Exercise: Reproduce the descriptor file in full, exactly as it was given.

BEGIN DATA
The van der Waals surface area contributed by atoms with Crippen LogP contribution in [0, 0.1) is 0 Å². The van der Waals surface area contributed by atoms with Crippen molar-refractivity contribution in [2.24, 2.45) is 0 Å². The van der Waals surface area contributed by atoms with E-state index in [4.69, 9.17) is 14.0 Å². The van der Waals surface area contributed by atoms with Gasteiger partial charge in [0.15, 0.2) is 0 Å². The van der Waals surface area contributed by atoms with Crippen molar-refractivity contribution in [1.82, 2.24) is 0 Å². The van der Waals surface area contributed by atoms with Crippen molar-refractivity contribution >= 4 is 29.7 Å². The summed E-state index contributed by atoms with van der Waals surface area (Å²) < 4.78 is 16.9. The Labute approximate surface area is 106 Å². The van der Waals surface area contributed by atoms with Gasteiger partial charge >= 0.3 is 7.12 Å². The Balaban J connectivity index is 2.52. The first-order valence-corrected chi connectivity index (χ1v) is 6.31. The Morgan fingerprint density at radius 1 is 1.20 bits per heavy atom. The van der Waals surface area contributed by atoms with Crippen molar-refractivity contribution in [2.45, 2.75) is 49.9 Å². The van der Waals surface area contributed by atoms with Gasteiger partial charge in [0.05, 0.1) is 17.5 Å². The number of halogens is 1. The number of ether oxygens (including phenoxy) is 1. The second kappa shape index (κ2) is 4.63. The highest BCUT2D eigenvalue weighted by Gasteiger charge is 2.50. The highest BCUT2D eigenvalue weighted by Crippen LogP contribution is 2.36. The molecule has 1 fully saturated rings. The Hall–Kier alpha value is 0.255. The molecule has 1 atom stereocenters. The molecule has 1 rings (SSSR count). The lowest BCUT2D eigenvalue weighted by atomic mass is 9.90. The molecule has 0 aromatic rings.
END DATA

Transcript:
The van der Waals surface area contributed by atoms with Crippen LogP contribution in [0, 0.1) is 0 Å². The van der Waals surface area contributed by atoms with Crippen molar-refractivity contribution in [2.24, 2.45) is 0 Å². The van der Waals surface area contributed by atoms with E-state index in [4.69, 9.17) is 14.0 Å². The van der Waals surface area contributed by atoms with Gasteiger partial charge in [0.15, 0.2) is 0 Å². The van der Waals surface area contributed by atoms with Crippen molar-refractivity contribution in [1.82, 2.24) is 0 Å². The van der Waals surface area contributed by atoms with Crippen molar-refractivity contribution >= 4 is 29.7 Å². The summed E-state index contributed by atoms with van der Waals surface area (Å²) < 4.78 is 16.9. The Labute approximate surface area is 106 Å². The van der Waals surface area contributed by atoms with Gasteiger partial charge >= 0.3 is 7.12 Å². The Balaban J connectivity index is 2.52. The first-order valence-corrected chi connectivity index (χ1v) is 6.31. The Morgan fingerprint density at radius 1 is 1.20 bits per heavy atom. The van der Waals surface area contributed by atoms with Crippen molar-refractivity contribution in [2.45, 2.75) is 49.9 Å². The van der Waals surface area contributed by atoms with Gasteiger partial charge in [0.05, 0.1) is 17.5 Å². The number of halogens is 1. The number of ether oxygens (including phenoxy) is 1. The second kappa shape index (κ2) is 4.63. The highest BCUT2D eigenvalue weighted by Gasteiger charge is 2.50. The highest BCUT2D eigenvalue weighted by Crippen LogP contribution is 2.36. The molecule has 1 fully saturated rings. The Hall–Kier alpha value is 0.255. The molecule has 1 atom stereocenters. The molecule has 1 rings (SSSR count). The lowest BCUT2D eigenvalue weighted by atomic mass is 9.90. The molecule has 0 aromatic rings.